I recently ran a 5 day LinkedIn Visibility Challenge for 200+ ELT freelancers, encouraging them to get their profile optimised and to start posting regularly with posts that their ideal clients would be interested to see.
There were a lot of wins.
People finally managed to post on LinkedIn after years of lurking, and found that the sky didn’t fall in.
They saw their connections and views rise, even after such a short time.
And quite a few people managed to find work or clients as a result of getting visible, with people reaching out to them. This last one even took me by surprise as I’d usually advise to expect it to take maybe 3 months of consistent posting.
But there was also an awful lot of resistance.
This was mostly around beliefs that people were holding about what getting visible on social media means, and the impact it might have.
Here are some of the ‘favourites’
1 People won’t be interested in learning more about me.
In fact, in the feedback many many people mentioned how much they’d enjoyed finding out more about other people who they’d previously perhaps just known by name.
We even noticed quite a few people joining in with similar introduction posts, who hadn’t actually been part of the challenge- and good for them.
2 People will feel ‘bombarded’ by my posts.
It’s true that social media can feel a bit much at times, but the quantity of what appears on your feed won’t change. What you can influence is which posts or which kind of posts you see. The algorithm will take note of what you read and what you like and comment on, and, of course, who you follow- especially if you click the bell on their profile.
So, if people are seeing a lot of your posts, it’s because they like them. And they’d rather see them than other stuff on there.
3 You need specialist equipment to create videos for social media.
You need a smartphone, and that’s about it. The camera on any smartphone is probably better than an old video camera, and the mic is probably pretty decent too, especially inside. You don’t need a ring light, you just need to face a light source, like a window or a table lamp. What you do need is a way of holding the camera still, and a tripod is probably easiest, but you can get one of those for about £10 on Amazon.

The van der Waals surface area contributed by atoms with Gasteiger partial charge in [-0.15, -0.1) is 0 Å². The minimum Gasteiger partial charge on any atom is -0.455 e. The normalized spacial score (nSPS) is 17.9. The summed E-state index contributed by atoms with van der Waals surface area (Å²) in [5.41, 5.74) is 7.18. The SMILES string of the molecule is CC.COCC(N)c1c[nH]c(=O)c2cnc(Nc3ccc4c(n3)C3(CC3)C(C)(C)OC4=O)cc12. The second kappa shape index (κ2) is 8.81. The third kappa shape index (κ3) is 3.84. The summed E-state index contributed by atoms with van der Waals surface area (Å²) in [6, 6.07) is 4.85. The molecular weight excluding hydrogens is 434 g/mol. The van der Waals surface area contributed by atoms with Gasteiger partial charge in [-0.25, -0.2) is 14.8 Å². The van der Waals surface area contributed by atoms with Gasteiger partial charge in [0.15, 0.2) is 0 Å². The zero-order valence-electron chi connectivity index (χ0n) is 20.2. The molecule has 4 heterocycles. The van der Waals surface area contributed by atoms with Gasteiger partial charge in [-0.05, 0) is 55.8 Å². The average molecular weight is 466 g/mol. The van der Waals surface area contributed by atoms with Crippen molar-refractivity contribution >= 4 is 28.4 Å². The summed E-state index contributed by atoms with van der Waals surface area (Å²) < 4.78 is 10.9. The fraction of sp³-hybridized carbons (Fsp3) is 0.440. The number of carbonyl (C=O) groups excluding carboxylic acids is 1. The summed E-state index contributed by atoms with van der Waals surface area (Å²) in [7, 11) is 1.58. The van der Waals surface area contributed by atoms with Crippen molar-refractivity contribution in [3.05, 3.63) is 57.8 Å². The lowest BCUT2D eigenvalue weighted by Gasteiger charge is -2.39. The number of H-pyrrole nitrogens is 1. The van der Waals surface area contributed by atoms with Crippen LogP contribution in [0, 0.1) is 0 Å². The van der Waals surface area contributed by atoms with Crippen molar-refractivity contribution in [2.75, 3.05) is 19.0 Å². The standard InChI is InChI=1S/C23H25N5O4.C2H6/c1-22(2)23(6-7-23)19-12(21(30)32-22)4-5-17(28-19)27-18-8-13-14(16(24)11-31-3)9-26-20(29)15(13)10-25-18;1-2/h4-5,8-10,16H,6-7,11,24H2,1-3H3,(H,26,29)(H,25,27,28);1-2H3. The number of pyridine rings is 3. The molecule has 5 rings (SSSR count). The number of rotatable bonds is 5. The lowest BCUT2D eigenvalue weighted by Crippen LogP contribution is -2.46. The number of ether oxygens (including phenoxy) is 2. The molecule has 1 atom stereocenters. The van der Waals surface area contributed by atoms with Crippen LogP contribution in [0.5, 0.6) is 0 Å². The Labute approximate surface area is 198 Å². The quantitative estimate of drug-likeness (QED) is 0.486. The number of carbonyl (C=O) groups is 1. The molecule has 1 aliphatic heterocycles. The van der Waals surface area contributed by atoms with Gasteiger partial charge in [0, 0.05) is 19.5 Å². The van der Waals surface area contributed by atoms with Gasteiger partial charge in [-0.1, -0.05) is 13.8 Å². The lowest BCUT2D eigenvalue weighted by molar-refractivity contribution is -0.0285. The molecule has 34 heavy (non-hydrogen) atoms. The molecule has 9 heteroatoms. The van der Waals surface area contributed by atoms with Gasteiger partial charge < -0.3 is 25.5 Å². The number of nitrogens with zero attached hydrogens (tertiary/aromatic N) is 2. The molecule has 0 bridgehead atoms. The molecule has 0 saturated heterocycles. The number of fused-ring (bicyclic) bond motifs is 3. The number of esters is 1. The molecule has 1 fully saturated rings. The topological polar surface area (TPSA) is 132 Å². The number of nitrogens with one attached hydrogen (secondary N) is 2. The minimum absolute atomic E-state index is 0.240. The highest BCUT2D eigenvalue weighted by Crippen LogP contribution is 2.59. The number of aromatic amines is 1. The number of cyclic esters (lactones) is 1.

I’d recommend adding subtitles, but you can easily do that, for free, using an app like Capcut.
I was impressed how many people on the challenge created and posted their first video on LinkedIn. This is the way every social media platform is going, so it’s worth trying to get past our hang ups. It does get easier, and its one of the best ways of getting visible fast.
4 I don’t feel comfortable selling myself.
Let’s get one thing clear. No one is suggesting you sell yourself. You’re not even really selling your service. What will work is to give people the information they need and want about who you are, how you can help them, and why they might want to choose you. Then they can make their own decisions.
If you don’t give them this information, you’re actually doing them a disservice.
5 I don’t want to show off.
One of the tasks I set people involved sharing a win, which could be a client testimonial. Lots of people hate sharing testimonials. It feels like bragging. But, don’t you read the reviews before making an important purchase? Would you rather the company didn’t share them in case it looked like showing off? Thought not. Again, it’s a service to your potential clients.
These 5 beliefs about getting visible on social media are unhelpful for your business, but they’re also unhelpful for your potential clients.
Before you post, ask yourself, will this help a potential client either to understand or do something better, or to understand better how I could help them. If yes, then don’t hesitate to post it.
Brilliant sum up of a quality-filled challenge. Your conclusion is so right. Ask if you post could help someone.
Thank you, Ruth!